First, I know you have other things to worry about, especially since your publicity department dropped the ball in terms of spoiling Captain America # 25. I'm also sure that you are catching up on reading the comics blogosphere, when you're not doing...well...whatever it is the editor-in-chief of Marvel does. But I wanted to talk about some concerns.
I'm not too upset about Captain America's "death" - not because I dislike the character, but in comics, death is nothing more than an inconvenience. I'm sure there are big plans for Cap to come back in a mega-ultra-crossover, "Captain America: Back from the Dead And Not Happy About It". It will feature 20 issues of Mark Millar writing Cap verbally abusing Iron Man.
But what I am concerned about is your contempt not only for the character, but for comic fans in general.
I'm sure you've seen this post on Kevin's site - the one where Paul Jenkins essentially claims that Captain America is "out of touch" with the common man. You yourself have said that Captain America has not "caught up" with modern times. However, I'm going to make a radical suggestion - that not only are you out of touch, but also that you don't understand what makes Captain America tick.
Captain America is the ultimate soldier - a "Super-Soldier", if you will - who sacrifices himself time and again for the ideals of this great nation. He's not about ideology (I don't think he's either Democrat or Republican), but an ideal - the belief in American principles of freedom and democracy. For Steve Rogers to care about the hip-and-now is irrelevant; he is a character who encompasses both the best of traditional "patriotism" and who tries to apply it to a nation that could use it. Plus, Joe, if you look at your archives, you will note that Cap has dealt with a national crisis of confidence in the past.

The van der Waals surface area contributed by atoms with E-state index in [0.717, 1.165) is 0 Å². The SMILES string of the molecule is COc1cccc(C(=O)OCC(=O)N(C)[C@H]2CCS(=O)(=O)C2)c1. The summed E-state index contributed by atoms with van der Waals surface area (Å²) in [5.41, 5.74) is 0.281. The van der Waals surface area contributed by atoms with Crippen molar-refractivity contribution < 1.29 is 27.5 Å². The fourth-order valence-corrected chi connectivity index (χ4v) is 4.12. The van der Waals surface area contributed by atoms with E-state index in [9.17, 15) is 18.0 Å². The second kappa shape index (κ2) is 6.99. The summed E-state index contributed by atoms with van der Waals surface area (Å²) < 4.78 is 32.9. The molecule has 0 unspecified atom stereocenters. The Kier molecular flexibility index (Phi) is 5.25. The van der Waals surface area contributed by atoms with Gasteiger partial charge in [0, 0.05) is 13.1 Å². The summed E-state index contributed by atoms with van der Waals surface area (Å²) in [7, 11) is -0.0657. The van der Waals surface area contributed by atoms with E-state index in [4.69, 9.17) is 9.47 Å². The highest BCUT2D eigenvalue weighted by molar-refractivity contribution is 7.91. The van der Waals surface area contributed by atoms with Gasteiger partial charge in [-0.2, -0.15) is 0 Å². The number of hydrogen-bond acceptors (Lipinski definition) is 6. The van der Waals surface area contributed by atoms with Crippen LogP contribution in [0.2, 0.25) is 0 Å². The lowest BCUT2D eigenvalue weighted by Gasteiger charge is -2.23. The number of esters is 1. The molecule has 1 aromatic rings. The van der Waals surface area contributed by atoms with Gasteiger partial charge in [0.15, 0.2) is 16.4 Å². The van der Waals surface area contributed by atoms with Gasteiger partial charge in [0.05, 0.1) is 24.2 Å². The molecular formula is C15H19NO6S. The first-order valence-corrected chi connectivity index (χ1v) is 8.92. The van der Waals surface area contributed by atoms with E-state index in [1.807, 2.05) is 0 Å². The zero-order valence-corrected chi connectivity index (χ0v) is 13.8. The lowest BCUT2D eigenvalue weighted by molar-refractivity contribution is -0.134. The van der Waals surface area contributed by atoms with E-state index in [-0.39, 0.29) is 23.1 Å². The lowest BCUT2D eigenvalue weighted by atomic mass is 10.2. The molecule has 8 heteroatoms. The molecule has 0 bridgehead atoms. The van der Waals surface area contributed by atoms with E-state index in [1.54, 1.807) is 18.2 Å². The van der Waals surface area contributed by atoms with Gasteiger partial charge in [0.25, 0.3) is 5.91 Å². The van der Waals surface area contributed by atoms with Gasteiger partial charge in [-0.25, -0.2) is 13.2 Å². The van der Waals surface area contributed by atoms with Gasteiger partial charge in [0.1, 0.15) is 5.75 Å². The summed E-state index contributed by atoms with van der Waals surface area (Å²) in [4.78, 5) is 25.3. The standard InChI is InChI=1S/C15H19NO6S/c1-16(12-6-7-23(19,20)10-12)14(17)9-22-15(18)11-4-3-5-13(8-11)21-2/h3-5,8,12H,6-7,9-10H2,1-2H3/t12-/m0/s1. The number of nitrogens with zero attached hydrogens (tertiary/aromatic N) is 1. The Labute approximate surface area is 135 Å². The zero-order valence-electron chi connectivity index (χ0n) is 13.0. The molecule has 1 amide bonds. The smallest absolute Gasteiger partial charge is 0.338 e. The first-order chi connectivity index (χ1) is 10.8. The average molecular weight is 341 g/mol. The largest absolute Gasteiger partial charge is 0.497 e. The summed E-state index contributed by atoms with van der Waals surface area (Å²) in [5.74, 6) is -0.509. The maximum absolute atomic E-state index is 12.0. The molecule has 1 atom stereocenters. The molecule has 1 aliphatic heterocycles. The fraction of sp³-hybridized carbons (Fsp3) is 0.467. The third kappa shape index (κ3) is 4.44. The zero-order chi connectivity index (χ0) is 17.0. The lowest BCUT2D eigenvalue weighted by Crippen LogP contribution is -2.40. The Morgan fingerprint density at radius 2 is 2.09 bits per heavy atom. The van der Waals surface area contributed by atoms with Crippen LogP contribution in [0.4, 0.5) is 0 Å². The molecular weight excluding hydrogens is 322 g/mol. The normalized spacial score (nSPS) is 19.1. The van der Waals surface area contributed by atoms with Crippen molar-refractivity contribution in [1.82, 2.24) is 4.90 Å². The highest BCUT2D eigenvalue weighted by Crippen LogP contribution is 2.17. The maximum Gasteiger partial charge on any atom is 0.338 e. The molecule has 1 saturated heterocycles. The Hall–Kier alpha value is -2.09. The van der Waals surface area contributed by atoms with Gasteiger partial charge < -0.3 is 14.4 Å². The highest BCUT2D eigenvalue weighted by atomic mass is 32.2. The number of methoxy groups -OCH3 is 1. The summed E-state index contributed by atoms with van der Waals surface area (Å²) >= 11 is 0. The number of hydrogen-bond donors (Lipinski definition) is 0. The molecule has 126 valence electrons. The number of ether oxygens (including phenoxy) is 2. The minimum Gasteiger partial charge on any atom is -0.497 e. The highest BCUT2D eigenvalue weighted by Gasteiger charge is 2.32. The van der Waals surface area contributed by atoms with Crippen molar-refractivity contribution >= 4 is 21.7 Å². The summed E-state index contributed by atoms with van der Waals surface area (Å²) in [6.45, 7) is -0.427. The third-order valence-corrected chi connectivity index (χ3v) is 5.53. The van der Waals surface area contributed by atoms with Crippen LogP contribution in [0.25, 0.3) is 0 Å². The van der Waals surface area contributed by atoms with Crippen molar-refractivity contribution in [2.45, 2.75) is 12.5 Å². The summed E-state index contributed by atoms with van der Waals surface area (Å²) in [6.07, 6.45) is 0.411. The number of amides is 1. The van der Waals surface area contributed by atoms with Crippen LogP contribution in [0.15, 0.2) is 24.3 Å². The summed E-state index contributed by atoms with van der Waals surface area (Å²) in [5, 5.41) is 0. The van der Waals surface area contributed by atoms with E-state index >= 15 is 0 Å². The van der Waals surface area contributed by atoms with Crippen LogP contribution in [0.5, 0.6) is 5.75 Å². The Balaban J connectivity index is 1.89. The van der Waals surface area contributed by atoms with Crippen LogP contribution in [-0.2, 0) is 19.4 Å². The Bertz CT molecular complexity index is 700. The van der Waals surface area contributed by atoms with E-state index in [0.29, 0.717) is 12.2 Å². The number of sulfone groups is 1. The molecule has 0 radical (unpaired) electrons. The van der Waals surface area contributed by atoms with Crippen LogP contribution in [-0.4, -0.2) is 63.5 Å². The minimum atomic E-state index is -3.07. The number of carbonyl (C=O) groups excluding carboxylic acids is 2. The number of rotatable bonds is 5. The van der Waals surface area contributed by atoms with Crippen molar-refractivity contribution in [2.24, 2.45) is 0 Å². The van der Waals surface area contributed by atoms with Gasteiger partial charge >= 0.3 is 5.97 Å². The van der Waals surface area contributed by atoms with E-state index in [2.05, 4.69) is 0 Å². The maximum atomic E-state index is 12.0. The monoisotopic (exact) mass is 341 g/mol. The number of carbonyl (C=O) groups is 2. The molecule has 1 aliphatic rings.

Now, I may be taking this way too personally - after all, both of my grandfathers served in World War II. One of my best friends served in the first Gulf War. My cousin served in the Marines. My great-grandparents brought my grandparents to this country years ago because of a promise...and Captain America fights for that promise. Although having a "Death of Captain America" story in itself might not be a bad thing, coming so soon after Civil War...well, it reeks of plot contrivance.
In fairness, I also bought Mighty Avengers and Avengers: The Initiative, and I can honestly say that these books are just flat-out boring and unrealistic. For example - in one of the books, Ms. Marvel and Spider-Woman fight, and it ends with one character telling the other "Tony Stark was so going to ask you out." I'm no expert on female psychology, but that just doesn't quite seem right.
Maybe you're trying to court a certain segment of the reading audience, Joe, and that's OK. However, may I suggest taking a cue from your Distinguished Competition - no matter what their faults, they are trying to reestablish a sense of wonder. Of treating its characters like human beings, and reestablishing their heroes as beacons of light and hope in dark times.
Unfortunately, you're slowly, but surely, snuffing them out.